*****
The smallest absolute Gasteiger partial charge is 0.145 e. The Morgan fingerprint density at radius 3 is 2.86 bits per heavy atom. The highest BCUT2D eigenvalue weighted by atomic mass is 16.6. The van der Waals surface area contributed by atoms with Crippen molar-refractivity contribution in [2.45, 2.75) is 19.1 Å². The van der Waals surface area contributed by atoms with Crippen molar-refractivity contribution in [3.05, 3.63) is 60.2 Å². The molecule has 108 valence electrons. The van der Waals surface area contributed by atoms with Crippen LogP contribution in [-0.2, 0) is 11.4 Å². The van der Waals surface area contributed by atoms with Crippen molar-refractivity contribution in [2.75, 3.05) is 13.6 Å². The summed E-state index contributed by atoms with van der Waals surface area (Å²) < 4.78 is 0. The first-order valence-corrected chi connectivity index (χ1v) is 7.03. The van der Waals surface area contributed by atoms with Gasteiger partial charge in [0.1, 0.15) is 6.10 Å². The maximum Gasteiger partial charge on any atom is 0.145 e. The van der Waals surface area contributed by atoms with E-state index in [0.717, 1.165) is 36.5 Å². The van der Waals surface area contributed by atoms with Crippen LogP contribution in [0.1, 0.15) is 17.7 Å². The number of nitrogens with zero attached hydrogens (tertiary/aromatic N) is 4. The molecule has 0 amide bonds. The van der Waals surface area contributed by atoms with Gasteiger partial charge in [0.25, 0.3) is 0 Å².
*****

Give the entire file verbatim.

The smallest absolute Gasteiger partial charge is 0.145 e. The Morgan fingerprint density at radius 3 is 2.86 bits per heavy atom. The highest BCUT2D eigenvalue weighted by atomic mass is 16.6. The van der Waals surface area contributed by atoms with Crippen molar-refractivity contribution in [2.45, 2.75) is 19.1 Å². The van der Waals surface area contributed by atoms with Crippen molar-refractivity contribution in [3.05, 3.63) is 60.2 Å². The molecule has 108 valence electrons. The van der Waals surface area contributed by atoms with Crippen LogP contribution in [-0.2, 0) is 11.4 Å². The van der Waals surface area contributed by atoms with Crippen molar-refractivity contribution in [2.75, 3.05) is 13.6 Å². The summed E-state index contributed by atoms with van der Waals surface area (Å²) < 4.78 is 0. The first-order valence-corrected chi connectivity index (χ1v) is 7.03. The van der Waals surface area contributed by atoms with Gasteiger partial charge in [0.1, 0.15) is 6.10 Å². The maximum Gasteiger partial charge on any atom is 0.145 e. The van der Waals surface area contributed by atoms with E-state index in [0.717, 1.165) is 36.5 Å². The van der Waals surface area contributed by atoms with Crippen LogP contribution in [0.1, 0.15) is 17.7 Å². The number of nitrogens with zero attached hydrogens (tertiary/aromatic N) is 4. The molecule has 0 amide bonds. The van der Waals surface area contributed by atoms with Gasteiger partial charge in [0.25, 0.3) is 0 Å².